First, plan to meditate in place where you won't be disturbed. Mornings are suggested, but I have found that I have the quietest and most peaceful moments at night when the kids are in bed. But whenever you can do it is understandable. Come into a comfortable sitting position, hold your neck and back straight. Use a cushion or chair if needed, and sit with your head upright. Start with ten, twelve, or fifteen minutes, but twenty is ideal. Close your eyes. Because it's a spiritual practice, start with a brief devotional prayer with intent to communicate with God. Breathe diaphragmatically. Inhale, expanding your belly, exhale and feel it recede. Let your shoulders fall down, your shoulder blades like butterfly wings falling down your back. Imagine your spine as a great hollow tube, extending down through your tailbone into the center of the earth, and up out the top of your head and up into the sky. Practice abdominal breathing for a minute to get the rhythm. This is the second step: bring awareness to your breath.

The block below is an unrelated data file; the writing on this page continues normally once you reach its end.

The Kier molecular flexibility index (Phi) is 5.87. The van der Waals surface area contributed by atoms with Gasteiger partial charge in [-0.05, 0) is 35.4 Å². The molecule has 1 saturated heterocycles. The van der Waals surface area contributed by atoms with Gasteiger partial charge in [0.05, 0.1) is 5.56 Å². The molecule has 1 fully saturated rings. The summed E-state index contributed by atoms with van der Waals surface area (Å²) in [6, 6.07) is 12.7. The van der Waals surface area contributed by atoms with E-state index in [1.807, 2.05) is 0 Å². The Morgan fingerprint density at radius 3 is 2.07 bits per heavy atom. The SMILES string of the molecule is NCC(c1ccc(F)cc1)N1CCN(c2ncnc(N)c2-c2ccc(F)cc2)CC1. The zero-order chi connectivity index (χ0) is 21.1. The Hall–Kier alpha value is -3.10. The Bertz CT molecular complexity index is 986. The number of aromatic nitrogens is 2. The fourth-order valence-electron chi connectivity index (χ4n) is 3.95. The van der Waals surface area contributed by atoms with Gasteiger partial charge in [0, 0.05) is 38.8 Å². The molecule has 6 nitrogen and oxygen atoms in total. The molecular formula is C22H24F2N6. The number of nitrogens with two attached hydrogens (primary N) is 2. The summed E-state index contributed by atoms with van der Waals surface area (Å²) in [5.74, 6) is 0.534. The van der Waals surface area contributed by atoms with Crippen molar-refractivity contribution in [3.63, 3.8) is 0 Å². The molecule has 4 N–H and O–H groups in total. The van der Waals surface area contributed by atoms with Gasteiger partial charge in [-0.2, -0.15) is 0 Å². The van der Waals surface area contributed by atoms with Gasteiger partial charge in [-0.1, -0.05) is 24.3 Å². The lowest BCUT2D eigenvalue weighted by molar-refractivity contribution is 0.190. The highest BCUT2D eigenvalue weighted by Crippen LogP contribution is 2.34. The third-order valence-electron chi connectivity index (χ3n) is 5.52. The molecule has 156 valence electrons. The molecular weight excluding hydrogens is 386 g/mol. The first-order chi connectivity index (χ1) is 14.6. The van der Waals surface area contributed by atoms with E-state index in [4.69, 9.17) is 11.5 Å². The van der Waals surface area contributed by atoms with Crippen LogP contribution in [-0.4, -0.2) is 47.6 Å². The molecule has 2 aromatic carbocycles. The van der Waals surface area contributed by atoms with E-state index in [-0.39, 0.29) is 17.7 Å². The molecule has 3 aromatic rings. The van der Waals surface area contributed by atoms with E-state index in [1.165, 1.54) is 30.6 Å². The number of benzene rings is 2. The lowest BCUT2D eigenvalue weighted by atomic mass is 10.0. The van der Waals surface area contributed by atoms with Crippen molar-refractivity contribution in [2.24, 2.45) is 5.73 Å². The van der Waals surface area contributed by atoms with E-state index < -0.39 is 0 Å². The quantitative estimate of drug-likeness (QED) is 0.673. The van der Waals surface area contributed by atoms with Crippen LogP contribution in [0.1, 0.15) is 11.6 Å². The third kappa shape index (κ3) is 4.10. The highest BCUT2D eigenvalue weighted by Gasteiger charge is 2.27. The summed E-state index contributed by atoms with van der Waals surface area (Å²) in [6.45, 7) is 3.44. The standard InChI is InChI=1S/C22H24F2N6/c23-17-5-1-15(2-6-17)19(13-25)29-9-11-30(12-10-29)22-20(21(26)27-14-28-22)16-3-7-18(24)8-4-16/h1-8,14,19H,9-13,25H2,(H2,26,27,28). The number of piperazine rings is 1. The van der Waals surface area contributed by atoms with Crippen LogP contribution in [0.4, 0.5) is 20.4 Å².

Next you may want to use a mantra. Find a word, phrase, or scripture that is uplifting, and begin the mantra in your mind. It has been suggested that the mantra be two syllables, so you can get it in sync with your breathing, but I have used much longer mantras, even several phrases together. What is important is to release the desire to control it. Let it flow with your breath.
Here are a couple of mantras that I have used. My purpose when creating them was to make sure that the statements were simple, to the point, clear, and unchangeable.
- I decide to experience my full abundance (or peace, security, warmth, or love of others) no matter what occurs with ease.
- I decide to feel completely peaceful this moment no matter what occurs
- I allow myself to accept others (or unconditionally love, or approve of others) and myself no matter what
- Feelings of happiness come from the ability to love
- I allow myself to receive Gods approval at all times with ease
However, I personally find more power in holding in mind various scripture phrases, such as:
- “Believe in God. Believe that he is ?” (Mosiah 4:9)
- “Be still and know that I am God” (Psalm 46:10)
- “God is love” (1 John 4:8)